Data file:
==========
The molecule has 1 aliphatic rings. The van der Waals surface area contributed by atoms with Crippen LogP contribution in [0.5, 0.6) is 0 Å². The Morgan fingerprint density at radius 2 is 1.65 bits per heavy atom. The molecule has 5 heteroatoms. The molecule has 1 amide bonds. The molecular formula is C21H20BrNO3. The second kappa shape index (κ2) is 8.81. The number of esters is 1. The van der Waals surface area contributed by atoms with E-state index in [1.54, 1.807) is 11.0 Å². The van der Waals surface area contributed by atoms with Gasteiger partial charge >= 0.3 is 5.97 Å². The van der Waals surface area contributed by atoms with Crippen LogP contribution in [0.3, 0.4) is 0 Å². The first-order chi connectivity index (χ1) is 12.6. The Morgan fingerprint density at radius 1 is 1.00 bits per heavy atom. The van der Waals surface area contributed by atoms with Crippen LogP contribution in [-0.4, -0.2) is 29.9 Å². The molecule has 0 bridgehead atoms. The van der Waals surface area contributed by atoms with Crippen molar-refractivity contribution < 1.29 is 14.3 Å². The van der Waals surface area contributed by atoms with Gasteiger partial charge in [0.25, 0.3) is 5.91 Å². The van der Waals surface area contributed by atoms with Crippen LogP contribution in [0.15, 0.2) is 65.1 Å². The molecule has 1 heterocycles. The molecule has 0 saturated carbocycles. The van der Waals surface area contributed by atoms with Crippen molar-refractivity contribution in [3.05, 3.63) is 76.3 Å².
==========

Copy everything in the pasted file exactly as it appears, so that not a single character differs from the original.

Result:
The molecule has 1 aliphatic rings. The van der Waals surface area contributed by atoms with Crippen LogP contribution in [0.5, 0.6) is 0 Å². The Morgan fingerprint density at radius 2 is 1.65 bits per heavy atom. The molecule has 5 heteroatoms. The molecule has 1 amide bonds. The molecular formula is C21H20BrNO3. The second kappa shape index (κ2) is 8.81. The number of esters is 1. The van der Waals surface area contributed by atoms with E-state index in [1.54, 1.807) is 11.0 Å². The van der Waals surface area contributed by atoms with Gasteiger partial charge >= 0.3 is 5.97 Å². The van der Waals surface area contributed by atoms with Crippen LogP contribution in [0.3, 0.4) is 0 Å². The first-order chi connectivity index (χ1) is 12.6. The Morgan fingerprint density at radius 1 is 1.00 bits per heavy atom. The van der Waals surface area contributed by atoms with Crippen LogP contribution in [-0.4, -0.2) is 29.9 Å². The molecule has 0 bridgehead atoms. The van der Waals surface area contributed by atoms with Crippen molar-refractivity contribution < 1.29 is 14.3 Å². The van der Waals surface area contributed by atoms with Gasteiger partial charge in [0.25, 0.3) is 5.91 Å². The van der Waals surface area contributed by atoms with Crippen LogP contribution in [0.15, 0.2) is 65.1 Å². The molecule has 1 heterocycles. The molecule has 0 saturated carbocycles. The van der Waals surface area contributed by atoms with Crippen molar-refractivity contribution in [3.05, 3.63) is 76.3 Å².